11. Jan Davis

    March 17, 2012 at 11:01 pm

    If we are going to make a difference in the horse population, we need to all work together. If breeders will reduce by 1% that will eliminate the 100,000 going to slaughter. If people can afford to geld, which in my opinion they should plan on before breeding, but some folks don’t seem to plan ahead. There are many good, legitimate rescues that will step up and help out. Our states need to offer help to people who have horses and livestock in times of need. We pay farmers not to grow certain crops, how about paying for some hay so people can keep their horses.

     
  12. MARY BRADLEY

    March 17, 2012 at 11:49 pm

    WASHINGTON STATE NEEDS GUILDING CLINICS BADLY!!!! THIS PROBLEM WITH OVERBREEDING IS A PEOPLE PROBLEM, HORSES ARE PAYING THE PRICE FOR IGNORANT, SELFISH, GREEDY PEOPLE!!!!! HORSES DESERVE BETTER, SLAUGHTER SHOULD NEVER BE AN OPTION FOR HORSES, ITS NEVER HUMANE AND HORSE MEAT IS TOXIC FOR HUMAN CONSUMPTION, AND WAS BANNED FROM BEING DOG FOOD YEARS AGO, I WONDER WHY????? NOT CLEAN ENOUGH FOR DOGS? WHY WOULD IT BE CLEAN ENOUGH FOR HUMANS?????

     
  13. Erin/IAm

    March 18, 2012 at 12:08 pm

    Thanks for the share, Stacy! Now if we can do some ‘re-training’ of the minds of racers & pharmaceutical labs…this is where most of the slaughter animals will be coming from for meat sales…2 yos. that don’t cut it on the track, & babes that are ‘consequences’, are like veal on the market…and that market is not waiting patiently!

    There’s nothing nice about “It’s not personal, it’s business”…and isn’t that a shameful legacy of ‘intelligent’ beings?:(

     
  14. GEMO

    April 1, 2012 at 8:11 am

    Get real people. Banning the Slaughter Houses has all but ruined the Horse Industry. People are left with no way out of the financial burden of horse ownership once the animal has become disabled. Regulations say you cannot bury a horse on your own property . . . so, what are people suppose to do with them? Every Rescue Organization you call is FULL, every Foster Home is FULL . . . can you not see the writing on the wall? How do the horses fend in the wild when a cougar runs one down for the dinner kill; do you think that being eaten alive is a fast death? It’s a natural food chain. Horses aren’t going to the slaughter houses for our dinner-table. If the meat goes overseas, who cares; if it goes for dog food, so what . . . it’s a food chain! Our Government does not support our horse fancy interests; it is up to each individual owner. With the economy the way it is, why should I be expected to spend what money I have to support my horse, when I need to feed myself? I don’t hear the same outcry for Cattle, Chickens, Pigs, Sheep, etc.; they are used as companion pets as well as any horse; but, reality is reality. The U.S. does not have to slaughter horses for human consumption; slaughter for carnivorous animal diets or dog and cat food! There are far too many horses and not enough individual incomes to cover them and certainly no Grants. You cannot give a horse away these days; come-on get real people!!! Ban together and offer suggestions for a better way to get rid of the unwanted horses, if there is one; but, for right now, the Slaughter Houses are all we got.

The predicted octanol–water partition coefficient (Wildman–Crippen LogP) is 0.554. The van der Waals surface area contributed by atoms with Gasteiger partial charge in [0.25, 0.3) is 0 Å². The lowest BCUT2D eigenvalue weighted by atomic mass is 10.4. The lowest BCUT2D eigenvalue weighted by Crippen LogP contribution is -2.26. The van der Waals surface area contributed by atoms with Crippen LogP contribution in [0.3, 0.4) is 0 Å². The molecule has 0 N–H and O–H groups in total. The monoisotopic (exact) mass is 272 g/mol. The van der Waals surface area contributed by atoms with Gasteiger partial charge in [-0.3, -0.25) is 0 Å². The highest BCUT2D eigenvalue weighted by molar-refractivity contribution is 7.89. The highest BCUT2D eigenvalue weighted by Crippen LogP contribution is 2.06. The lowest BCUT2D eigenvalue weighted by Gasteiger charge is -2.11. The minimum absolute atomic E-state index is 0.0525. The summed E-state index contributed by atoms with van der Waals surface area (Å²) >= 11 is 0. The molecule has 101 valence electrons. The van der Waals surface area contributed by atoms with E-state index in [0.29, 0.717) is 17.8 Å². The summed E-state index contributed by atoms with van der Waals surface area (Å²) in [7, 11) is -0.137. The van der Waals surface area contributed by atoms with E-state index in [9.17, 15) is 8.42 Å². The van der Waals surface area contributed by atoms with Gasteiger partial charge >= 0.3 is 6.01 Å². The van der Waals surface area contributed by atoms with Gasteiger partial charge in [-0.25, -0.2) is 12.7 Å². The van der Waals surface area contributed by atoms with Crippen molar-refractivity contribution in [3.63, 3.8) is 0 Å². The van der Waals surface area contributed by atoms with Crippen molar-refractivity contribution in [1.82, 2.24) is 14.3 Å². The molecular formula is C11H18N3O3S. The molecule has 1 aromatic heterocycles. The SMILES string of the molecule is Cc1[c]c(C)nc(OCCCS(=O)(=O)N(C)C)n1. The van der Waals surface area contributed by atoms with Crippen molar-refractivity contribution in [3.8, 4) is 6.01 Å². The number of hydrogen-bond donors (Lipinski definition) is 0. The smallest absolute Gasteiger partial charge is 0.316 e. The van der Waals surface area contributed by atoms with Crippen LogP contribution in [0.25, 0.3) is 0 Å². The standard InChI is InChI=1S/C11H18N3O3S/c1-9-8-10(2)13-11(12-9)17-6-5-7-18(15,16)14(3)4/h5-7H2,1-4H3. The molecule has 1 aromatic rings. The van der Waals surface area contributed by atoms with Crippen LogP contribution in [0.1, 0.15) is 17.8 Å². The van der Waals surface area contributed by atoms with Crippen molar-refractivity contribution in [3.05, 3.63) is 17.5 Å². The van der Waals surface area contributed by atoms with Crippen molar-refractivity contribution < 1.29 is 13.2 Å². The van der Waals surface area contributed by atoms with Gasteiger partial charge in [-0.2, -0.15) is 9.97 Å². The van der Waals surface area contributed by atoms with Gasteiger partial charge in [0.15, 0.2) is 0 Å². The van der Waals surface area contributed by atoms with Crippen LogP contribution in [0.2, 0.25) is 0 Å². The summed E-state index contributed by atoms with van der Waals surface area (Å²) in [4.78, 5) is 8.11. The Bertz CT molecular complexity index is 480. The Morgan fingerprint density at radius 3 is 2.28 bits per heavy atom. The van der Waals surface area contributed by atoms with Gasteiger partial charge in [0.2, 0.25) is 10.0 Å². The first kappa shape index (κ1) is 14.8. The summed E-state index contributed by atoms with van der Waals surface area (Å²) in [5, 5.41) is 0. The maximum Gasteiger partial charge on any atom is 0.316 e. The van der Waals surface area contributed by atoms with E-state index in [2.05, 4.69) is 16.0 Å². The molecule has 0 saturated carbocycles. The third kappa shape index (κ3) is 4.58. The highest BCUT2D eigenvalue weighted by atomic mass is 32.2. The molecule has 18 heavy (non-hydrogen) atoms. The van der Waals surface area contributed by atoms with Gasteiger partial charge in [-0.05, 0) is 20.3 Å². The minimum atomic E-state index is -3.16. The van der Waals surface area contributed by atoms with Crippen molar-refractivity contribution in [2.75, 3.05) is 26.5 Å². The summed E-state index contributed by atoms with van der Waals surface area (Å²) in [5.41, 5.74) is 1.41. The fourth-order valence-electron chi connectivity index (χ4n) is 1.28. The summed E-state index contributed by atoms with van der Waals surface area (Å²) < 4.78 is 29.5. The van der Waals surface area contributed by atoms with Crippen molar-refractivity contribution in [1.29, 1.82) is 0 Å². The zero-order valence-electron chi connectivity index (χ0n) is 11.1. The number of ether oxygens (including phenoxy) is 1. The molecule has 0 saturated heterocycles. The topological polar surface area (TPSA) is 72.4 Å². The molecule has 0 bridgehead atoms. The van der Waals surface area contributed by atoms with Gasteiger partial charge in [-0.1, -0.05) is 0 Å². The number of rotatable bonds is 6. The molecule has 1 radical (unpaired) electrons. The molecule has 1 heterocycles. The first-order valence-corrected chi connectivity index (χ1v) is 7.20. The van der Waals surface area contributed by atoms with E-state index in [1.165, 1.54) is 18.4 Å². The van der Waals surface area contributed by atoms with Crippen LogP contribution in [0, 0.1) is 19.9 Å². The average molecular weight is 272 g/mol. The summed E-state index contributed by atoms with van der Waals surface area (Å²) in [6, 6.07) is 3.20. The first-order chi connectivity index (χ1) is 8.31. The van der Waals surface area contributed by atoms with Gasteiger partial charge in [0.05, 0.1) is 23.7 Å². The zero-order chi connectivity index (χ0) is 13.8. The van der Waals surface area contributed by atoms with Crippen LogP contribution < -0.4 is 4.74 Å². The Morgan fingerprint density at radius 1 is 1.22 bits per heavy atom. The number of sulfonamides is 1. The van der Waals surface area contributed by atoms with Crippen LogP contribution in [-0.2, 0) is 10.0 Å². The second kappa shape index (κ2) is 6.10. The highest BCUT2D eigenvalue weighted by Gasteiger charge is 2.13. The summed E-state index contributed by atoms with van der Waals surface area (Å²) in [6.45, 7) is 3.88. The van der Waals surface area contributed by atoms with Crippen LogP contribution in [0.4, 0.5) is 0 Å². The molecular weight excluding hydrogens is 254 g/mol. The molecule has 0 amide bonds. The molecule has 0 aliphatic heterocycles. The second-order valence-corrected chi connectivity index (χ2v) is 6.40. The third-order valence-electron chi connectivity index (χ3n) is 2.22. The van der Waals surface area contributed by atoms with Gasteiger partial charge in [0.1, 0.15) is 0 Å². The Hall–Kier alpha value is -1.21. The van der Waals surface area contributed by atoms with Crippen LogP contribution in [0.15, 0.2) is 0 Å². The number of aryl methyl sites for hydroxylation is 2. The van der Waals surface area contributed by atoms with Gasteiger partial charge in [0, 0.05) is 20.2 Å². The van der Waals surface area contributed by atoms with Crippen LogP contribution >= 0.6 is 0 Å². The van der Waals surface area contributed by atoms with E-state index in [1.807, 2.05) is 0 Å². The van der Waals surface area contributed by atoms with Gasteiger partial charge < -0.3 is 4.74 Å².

Despite the fact that horse meat is not widely consumed in Canada, over 90,000 horses a year are slaughtered for food there. Its high-protein, low-fat meat is still consumed in many parts of the world, including Italy, Japan and Brazil. The taboo of eating horse meat persists in most of North America, however, and the Canadian horse meat industry remains controversial. If horse meat isn’t your thing, perhaps you would like camel (Egypt), whales (Norway) or monkeys (sub-Saharan Africa).

     
  15. nationalequine

    April 6, 2012 at 4:59 am

    Stacy,

    A quick follow up to let you know that our 8-day gelding clinic series (March 21-28), done in collaboration with R-VETS, was able to castrate 100 colts/stallions. Photos and details are posted on our FaceBook page at http://www.facebook.com/national.equine

    We have additional one-day clinics coming up, as follows:

    April 7 – Oakdale, CA
    April 15 – Ramona, CA
    April 21 – Bishop, CA
    April 28 – Oakdale, CA

    Anyone interested in participating can contact us at nationalequine@gmail.com

    Shirley Puga
    Executive Director
    NATIONAL EQUINE RESOURCE NETWORK

     
  16. nationalequine

    August 23, 2012 at 6:51 pm

    New gelding clinics scheduled:

    August 29 – North Highlands, CA
    August 30 – North Highlands, CA
    August 31 – Placerville, CA
    September 8 – Grapeview, WA
    September 9 – Poulsbo, WA

    Anyone interested in participating can contact us at nationalequine@gmail.com

    Shirley Puga
    Executive Director
    NATIONAL EQUINE RESOURCE NETWORK